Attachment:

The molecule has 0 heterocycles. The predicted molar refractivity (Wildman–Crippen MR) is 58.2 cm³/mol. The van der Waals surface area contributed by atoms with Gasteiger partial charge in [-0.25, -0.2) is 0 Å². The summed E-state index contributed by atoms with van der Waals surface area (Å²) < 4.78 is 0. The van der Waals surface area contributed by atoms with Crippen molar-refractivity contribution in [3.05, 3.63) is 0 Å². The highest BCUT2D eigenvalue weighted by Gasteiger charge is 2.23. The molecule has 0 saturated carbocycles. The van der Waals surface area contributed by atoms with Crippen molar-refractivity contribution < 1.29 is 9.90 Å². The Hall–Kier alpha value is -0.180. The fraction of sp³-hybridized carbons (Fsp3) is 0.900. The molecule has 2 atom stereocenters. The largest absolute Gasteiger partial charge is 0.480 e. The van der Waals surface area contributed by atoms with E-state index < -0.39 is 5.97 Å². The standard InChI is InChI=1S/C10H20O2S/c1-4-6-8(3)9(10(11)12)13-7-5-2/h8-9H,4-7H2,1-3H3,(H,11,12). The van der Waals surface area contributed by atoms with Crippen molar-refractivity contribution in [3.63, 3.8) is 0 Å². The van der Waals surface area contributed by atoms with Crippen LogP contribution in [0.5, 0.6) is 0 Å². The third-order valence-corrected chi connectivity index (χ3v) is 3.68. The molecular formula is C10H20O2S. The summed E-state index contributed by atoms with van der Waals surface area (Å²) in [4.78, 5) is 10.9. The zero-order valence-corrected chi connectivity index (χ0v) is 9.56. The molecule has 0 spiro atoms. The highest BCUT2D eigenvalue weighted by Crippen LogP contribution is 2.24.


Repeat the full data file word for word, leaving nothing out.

The molecule has 0 heterocycles. The predicted molar refractivity (Wildman–Crippen MR) is 58.2 cm³/mol. The van der Waals surface area contributed by atoms with Gasteiger partial charge in [-0.25, -0.2) is 0 Å². The summed E-state index contributed by atoms with van der Waals surface area (Å²) < 4.78 is 0. The van der Waals surface area contributed by atoms with Crippen molar-refractivity contribution in [3.05, 3.63) is 0 Å². The highest BCUT2D eigenvalue weighted by Gasteiger charge is 2.23. The molecule has 0 saturated carbocycles. The van der Waals surface area contributed by atoms with Crippen molar-refractivity contribution < 1.29 is 9.90 Å². The Hall–Kier alpha value is -0.180. The fraction of sp³-hybridized carbons (Fsp3) is 0.900. The molecule has 2 atom stereocenters. The largest absolute Gasteiger partial charge is 0.480 e. The van der Waals surface area contributed by atoms with E-state index < -0.39 is 5.97 Å². The standard InChI is InChI=1S/C10H20O2S/c1-4-6-8(3)9(10(11)12)13-7-5-2/h8-9H,4-7H2,1-3H3,(H,11,12). The van der Waals surface area contributed by atoms with Crippen molar-refractivity contribution in [3.63, 3.8) is 0 Å². The van der Waals surface area contributed by atoms with Crippen LogP contribution in [0.5, 0.6) is 0 Å². The third-order valence-corrected chi connectivity index (χ3v) is 3.68. The molecular formula is C10H20O2S. The summed E-state index contributed by atoms with van der Waals surface area (Å²) in [4.78, 5) is 10.9. The zero-order valence-corrected chi connectivity index (χ0v) is 9.56. The molecule has 0 spiro atoms. The highest BCUT2D eigenvalue weighted by Crippen LogP contribution is 2.24.